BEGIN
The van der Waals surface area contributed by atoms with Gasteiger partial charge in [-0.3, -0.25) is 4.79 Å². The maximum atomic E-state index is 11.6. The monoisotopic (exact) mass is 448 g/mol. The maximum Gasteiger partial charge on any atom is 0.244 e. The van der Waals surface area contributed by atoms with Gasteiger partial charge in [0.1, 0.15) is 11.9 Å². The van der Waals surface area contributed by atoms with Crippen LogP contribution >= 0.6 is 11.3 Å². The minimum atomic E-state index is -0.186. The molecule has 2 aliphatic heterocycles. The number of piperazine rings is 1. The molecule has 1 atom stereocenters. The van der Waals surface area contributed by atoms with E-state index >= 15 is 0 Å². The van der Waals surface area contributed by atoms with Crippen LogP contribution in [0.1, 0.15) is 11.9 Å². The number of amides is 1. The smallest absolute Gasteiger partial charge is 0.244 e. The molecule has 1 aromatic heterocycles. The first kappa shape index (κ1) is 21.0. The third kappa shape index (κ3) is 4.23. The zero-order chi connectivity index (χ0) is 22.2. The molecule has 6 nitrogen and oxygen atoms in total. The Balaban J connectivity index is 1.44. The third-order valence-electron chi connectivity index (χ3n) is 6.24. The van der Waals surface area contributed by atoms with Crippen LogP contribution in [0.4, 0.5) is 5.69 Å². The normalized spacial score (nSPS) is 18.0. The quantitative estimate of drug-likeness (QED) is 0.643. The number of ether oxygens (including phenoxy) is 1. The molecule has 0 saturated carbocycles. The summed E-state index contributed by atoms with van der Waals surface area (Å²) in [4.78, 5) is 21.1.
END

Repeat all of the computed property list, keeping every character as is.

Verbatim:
The van der Waals surface area contributed by atoms with Gasteiger partial charge in [-0.3, -0.25) is 4.79 Å². The maximum atomic E-state index is 11.6. The monoisotopic (exact) mass is 448 g/mol. The maximum Gasteiger partial charge on any atom is 0.244 e. The van der Waals surface area contributed by atoms with Gasteiger partial charge in [0.1, 0.15) is 11.9 Å². The van der Waals surface area contributed by atoms with Crippen LogP contribution >= 0.6 is 11.3 Å². The minimum atomic E-state index is -0.186. The molecule has 2 aliphatic heterocycles. The number of piperazine rings is 1. The molecule has 1 atom stereocenters. The van der Waals surface area contributed by atoms with E-state index >= 15 is 0 Å². The van der Waals surface area contributed by atoms with Crippen LogP contribution in [0.1, 0.15) is 11.9 Å². The number of amides is 1. The smallest absolute Gasteiger partial charge is 0.244 e. The molecule has 1 aromatic heterocycles. The first kappa shape index (κ1) is 21.0. The third kappa shape index (κ3) is 4.23. The zero-order chi connectivity index (χ0) is 22.2. The molecule has 6 nitrogen and oxygen atoms in total. The Balaban J connectivity index is 1.44. The third-order valence-electron chi connectivity index (χ3n) is 6.24. The van der Waals surface area contributed by atoms with Crippen LogP contribution in [0.4, 0.5) is 5.69 Å². The normalized spacial score (nSPS) is 18.0. The quantitative estimate of drug-likeness (QED) is 0.643. The number of ether oxygens (including phenoxy) is 1. The molecule has 0 saturated carbocycles. The summed E-state index contributed by atoms with van der Waals surface area (Å²) in [4.78, 5) is 21.1.